Anouka is joined by Islam Bouakkaz (Prince Edward/Rutland), Lorraine Bruce (York), Samuel Edward-Cook (Suffolk/Clifford), Dexter Flanders (Edward IV), Helena Lymbery (Hume), Lucy Mangan (Joan of Arc), Roger Morlidge (Gloucester), Kwami Odoom (Somerset/Richard), Bridgitta Roy (Warwick) and Max Runham (Henry VI). Continue reading “Casting news aplenty!”
What happens when whack-a-doodle becomes wearying – find out in Pity at the Royal Court
“What happens next is verging on the ridiculous”
Things start off well at Rory Mullarkey’s Pity. We’re directed to the rear of the Royal Court, enter through the back and get to walk over the stage with tombolas, ice-creams and brass bands all around (I’d happily listen to the Fulham Brass Band’s version of ‘Hello, Dolly’ all day). Chloe Lamford’s design certainly looks a treat in all its cartoon-comic brightness but ultimately, is indicative of a real issue with Sam Pritchard’s production.
“You need to turn your attentions to different people”
For Mullarkey’s play is concerned with violence – paradigm-shifting, society-shattering violence and the way that the British might very well respond to it. And as he suggests that we’d react to the collapse of civiliisation by making a cup of tea, you can’t help but wonder, really? On the one hand, everything here is telling you not to take things so seriously. On the other, communities across the world are being ripped apart in actual conflicts. It’s a tension that never satisfactorily resolves here. Continue reading “Review: Pity, Royal Court”
In some ways, you can’t blame ’em for trying to replicate the extraordinary success of the first series of Doctor Foster, quality drama that fast became a rare appointment-to-view fixture with a rare return to weekly instalments. And given that writer Mike Bartlett is known for his prolific nature, that a second series quickly came into the offing was no great surprise.
But it can be hard to recapture the magic and though all of the key players have returned – most notably warring ex-couple Suranne Jones’ Gemma and Bertie Carvel’s Simon – this set of five episodes has really suffered from a lack of raison d’être. Waves of vicious revenge percolate throughout but with no discernible driving narrative beyond that, it proved far less engaging. Continue reading “TV Review: Doctor Foster Series 2”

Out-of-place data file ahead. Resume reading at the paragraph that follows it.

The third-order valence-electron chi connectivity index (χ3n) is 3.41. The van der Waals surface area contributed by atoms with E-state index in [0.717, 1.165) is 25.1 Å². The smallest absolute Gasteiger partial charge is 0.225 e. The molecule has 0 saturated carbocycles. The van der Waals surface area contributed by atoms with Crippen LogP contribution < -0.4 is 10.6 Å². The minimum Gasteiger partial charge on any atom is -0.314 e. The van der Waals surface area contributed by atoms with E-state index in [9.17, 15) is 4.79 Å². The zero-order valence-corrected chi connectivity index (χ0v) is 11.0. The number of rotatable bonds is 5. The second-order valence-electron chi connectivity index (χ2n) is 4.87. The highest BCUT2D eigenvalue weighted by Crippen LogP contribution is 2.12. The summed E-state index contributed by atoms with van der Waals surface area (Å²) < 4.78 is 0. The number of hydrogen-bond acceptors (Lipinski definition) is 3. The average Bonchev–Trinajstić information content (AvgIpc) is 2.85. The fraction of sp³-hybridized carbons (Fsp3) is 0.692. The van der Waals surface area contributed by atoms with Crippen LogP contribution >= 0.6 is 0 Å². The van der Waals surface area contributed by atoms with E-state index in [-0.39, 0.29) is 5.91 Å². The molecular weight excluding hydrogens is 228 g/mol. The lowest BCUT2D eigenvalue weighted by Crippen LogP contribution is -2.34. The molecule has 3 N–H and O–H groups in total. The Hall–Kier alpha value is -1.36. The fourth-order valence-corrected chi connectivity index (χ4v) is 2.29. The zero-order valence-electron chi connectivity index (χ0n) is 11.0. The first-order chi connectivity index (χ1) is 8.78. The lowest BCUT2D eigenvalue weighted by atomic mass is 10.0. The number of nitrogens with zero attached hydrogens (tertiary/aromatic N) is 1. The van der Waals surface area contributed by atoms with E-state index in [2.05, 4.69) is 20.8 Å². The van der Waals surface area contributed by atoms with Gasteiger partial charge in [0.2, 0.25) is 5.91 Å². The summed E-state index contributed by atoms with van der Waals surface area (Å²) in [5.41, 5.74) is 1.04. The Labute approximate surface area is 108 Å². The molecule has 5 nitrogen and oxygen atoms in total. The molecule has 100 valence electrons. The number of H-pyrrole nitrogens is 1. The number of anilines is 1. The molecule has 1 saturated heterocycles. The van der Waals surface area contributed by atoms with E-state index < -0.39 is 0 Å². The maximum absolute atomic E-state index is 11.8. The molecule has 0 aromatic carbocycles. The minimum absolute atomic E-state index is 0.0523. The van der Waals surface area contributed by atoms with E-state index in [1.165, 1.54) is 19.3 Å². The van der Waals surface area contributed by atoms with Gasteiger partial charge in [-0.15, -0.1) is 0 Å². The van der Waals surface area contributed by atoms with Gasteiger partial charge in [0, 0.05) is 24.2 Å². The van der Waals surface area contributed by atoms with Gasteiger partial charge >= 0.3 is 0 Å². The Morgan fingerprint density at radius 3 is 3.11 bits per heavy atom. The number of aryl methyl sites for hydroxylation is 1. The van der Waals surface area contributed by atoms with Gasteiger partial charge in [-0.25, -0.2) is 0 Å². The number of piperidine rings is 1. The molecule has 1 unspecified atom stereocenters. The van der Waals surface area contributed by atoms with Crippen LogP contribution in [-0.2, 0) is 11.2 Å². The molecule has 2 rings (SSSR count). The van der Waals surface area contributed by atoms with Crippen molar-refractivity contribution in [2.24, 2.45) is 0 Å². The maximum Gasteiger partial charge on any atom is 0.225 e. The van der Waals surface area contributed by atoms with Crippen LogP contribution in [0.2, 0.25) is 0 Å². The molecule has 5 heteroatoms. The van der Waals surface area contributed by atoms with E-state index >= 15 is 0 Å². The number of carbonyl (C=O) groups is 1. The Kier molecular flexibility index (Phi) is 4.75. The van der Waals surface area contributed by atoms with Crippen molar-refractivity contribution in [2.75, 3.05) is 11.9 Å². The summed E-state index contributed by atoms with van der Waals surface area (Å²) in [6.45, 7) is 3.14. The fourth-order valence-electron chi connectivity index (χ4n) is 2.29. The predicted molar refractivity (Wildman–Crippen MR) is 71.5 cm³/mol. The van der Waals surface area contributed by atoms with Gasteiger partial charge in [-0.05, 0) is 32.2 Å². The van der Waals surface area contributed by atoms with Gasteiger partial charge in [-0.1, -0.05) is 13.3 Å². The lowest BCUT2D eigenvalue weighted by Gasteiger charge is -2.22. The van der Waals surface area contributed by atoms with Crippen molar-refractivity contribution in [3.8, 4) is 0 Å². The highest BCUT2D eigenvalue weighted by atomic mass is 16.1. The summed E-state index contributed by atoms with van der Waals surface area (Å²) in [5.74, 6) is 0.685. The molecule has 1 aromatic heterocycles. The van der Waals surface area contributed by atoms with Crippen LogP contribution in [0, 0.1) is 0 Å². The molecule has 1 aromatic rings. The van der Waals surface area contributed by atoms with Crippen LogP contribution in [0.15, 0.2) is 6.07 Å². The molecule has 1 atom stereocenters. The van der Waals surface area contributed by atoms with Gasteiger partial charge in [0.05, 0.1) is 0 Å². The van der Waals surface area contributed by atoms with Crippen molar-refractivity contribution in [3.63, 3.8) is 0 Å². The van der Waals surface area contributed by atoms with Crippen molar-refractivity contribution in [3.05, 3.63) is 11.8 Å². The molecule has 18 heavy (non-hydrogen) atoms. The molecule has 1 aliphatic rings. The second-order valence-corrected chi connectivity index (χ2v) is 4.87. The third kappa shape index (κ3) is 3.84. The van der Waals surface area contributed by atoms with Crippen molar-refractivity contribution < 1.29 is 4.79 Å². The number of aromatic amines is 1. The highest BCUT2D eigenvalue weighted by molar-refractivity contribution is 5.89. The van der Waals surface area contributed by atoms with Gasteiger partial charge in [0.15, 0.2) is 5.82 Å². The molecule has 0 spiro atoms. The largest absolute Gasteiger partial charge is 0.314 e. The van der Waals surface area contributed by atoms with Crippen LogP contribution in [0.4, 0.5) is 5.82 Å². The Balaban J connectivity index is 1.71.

#1 in the National Theatre’s Queer Theatre season of rehearsed readings
“My God, I wanted three daughters like the Brontes and I ended up with a family fit for a Channel Four documentary”
There was a special currency for Sarah Daniels’ Neaptidebeing the opening play in the #ntQueer season as this 1986 drama was actually the first by a living female playwright at the National Theatre – an astonishing fact all told. And it is perhaps sadly predictable that Daniels now finds herself somewhat neglected as a writer, despite being prolific in the 80s and 90s.
Neaptide proved a strong choice too, a powerful exploration of the extent to which lesbian prejudice permeated society and institutions even as late as this, and indeed how little we’ve moved on – in some ways. Daniels presents us with three generations of lesbians and explores how they deal with working or studying at the same school when a scandal threatens to upturn all of their lives. Continue reading “Review: Queer Theatre – Neaptide, National Theatre”
So a slightly odd position to be in, as we sawHarry Potter and the Cursed Child Parts 1 and 2nearly 7 weeks ago at their first previews. And with the #keepthesecrets campaign already in full force then, I didn’t write up a review, opting instead for this preview of sorts. And even now, I’m loathe to write too much about it, for it really is the kind of play, and production, that benefits from the multiple elements of surprise contained within.
And it really is packed full of them, from all aspects. Based on an original new story by JK Rowling, Jack Thorne and John Tiffany, Thorne’s play revels in the richness and full depth of the Harry Potter universe to the point where the named cast are described as playing “roles include…” so as not to spoil what’s to come. This does have the knock-on effect of making this a play not really suitable for newcomers but I can’t imagine too many of them will have booked! Continue reading “Review: Harry Potter and the Cursed Child, Palace – totes spoiler free!”
Well it’s finally here,Harry Potter and the Cursed Child Parts 1 and 2have landed at the Palace Theatre in a blaze of insane publicity and media coverage desperate for a touch of that JK Rowling magic to drive web traffic. In some ways, I’m no different (hence this post!) but in one crucial way I do have the advantage – I’m one of the lucky audience members who has now seen both shows, along with the one and only scene-stealing appearance of Sprocket the owl.
It’s no secret that Rowling is asking people to #KeepTheSecrets and there’s always an interesting tension about whether or not one should observe an embargo when you’ve paid for your ticket (a whole £10 per show too, we weren’t going crazy!). So for now, I’m leaving you with this little collection of teasers about some of my favourite things from the show and be warned, they do increase in mild spoilerishness (mostly about staging, the final E is the one to avoid if you’re not sure…forgive me JK!). Continue reading “Preview: Harry Potter and the Cursed Child, Palace”